Conservatives’ latest Obamacare repeal proposal amounts to a sneak attack on one of the health care law’s most popular safeguards.
White House officials and members of the House Freedom Caucus are discussing giving states the option of a waiver from a key Obamacare protection — called community rating — as part of their fledgling last-ditch effort to revive the repeal effort.
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Community rating is a wonky term for barring insurers from charging sick people more than healthy individuals for the same insurance policy. Without it, the health law’s popular pre-existing conditions provision is all but meaningless.
That makes community rating the unassuming but powerful little cousin of the law’s ban on denying coverage to people with pre-existing conditions. That bars insurers from denying coverage while community rating bars them from charging those people more.
The new proposal would essentially give lawmakers the cover to argue they are protecting people with pre-existing conditions while creating a framework that enables states to make those protections all but shot.
Without community rating, insurers could theoretically charge a healthy person $100 per month for a health plan and a sick person $10,000 per month for the same coverage.
“It is probably the most powerful protection for people with pre-existing conditions in the ACA,” said Larry Levitt, a senior vice president at the Kaiser Family Foundation. “Guaranteed access to insurance without any rules [about what it would cost] means protections for people with pre-existing conditions are completely illusory.”
The back-door assault on the pre-existing conditions ban is noteworthy because many Republicans, including President Donald Trump, have said they want to preserve the protection.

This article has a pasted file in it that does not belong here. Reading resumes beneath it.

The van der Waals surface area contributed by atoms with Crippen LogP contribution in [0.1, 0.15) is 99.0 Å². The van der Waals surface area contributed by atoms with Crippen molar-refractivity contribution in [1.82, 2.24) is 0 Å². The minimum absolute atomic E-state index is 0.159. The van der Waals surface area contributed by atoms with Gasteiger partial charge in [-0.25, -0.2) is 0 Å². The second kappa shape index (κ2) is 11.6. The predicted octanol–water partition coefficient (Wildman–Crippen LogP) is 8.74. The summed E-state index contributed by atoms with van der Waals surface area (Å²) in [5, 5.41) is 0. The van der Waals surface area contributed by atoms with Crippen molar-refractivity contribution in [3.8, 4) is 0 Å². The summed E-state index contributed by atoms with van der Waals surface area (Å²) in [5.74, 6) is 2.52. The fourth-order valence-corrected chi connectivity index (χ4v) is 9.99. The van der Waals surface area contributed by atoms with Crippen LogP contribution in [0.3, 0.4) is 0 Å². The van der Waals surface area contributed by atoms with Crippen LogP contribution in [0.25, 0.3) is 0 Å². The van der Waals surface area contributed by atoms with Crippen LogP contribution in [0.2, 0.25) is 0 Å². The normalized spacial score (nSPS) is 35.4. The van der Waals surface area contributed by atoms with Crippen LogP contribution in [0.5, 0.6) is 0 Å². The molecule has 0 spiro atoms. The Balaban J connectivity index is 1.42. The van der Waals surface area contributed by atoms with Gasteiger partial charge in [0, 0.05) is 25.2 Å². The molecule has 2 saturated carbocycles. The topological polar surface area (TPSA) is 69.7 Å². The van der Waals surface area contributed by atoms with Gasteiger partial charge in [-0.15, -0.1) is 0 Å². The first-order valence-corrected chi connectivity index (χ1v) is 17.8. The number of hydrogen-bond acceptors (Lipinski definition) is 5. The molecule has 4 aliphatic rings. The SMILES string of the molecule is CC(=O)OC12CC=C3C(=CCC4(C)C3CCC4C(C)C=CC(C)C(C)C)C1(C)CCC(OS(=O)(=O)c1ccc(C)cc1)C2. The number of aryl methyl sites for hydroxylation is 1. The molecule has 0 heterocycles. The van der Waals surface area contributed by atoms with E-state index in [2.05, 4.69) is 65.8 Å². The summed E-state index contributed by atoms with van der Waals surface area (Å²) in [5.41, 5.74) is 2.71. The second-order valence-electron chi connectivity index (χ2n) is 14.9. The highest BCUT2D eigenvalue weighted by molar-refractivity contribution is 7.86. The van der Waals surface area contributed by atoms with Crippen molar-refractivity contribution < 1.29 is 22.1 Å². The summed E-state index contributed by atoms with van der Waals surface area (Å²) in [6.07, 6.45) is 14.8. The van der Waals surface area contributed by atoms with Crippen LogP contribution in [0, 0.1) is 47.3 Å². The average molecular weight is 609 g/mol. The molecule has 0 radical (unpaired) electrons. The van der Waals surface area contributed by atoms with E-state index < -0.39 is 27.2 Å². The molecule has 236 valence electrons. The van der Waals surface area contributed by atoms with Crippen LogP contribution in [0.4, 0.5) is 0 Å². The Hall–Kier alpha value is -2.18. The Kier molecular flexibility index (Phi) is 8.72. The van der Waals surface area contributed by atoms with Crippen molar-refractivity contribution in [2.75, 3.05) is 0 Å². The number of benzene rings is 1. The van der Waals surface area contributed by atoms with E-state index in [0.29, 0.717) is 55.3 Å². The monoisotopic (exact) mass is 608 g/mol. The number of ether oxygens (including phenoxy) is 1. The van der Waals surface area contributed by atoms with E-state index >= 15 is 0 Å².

“You’re going to see preexisting conditions, but the price will be down, and the insurance companies can pay,” Trump said last year. “Yes, they will keep preexisting conditions, and that would be a great thing. Get rid of Obamacare, we’ll come up with new plans. But, we should keep preexisting conditions.”
Advocates of the idea to make community rating optional — including conservative groups such as Heritage Action — say they want to reduce Washington mandates on health insurance plans and drive down premiums. If community rating is eliminated, healthy people would probably see their premiums go down and sick people would pay more.
Moderate Republicans, who were concerned the Obamacare repeal plan would threaten coverage for people already enrolled in the ACA, are already balking at the idea, according to several moderates.
“I have seen nothing in terms of reported possible changes to American Health Care Act warranting reconsideration,” Frank LoBiondo (R-N.J.) tweeted soon after a Republican conference meeting Tuesday morning “I remain a NO.”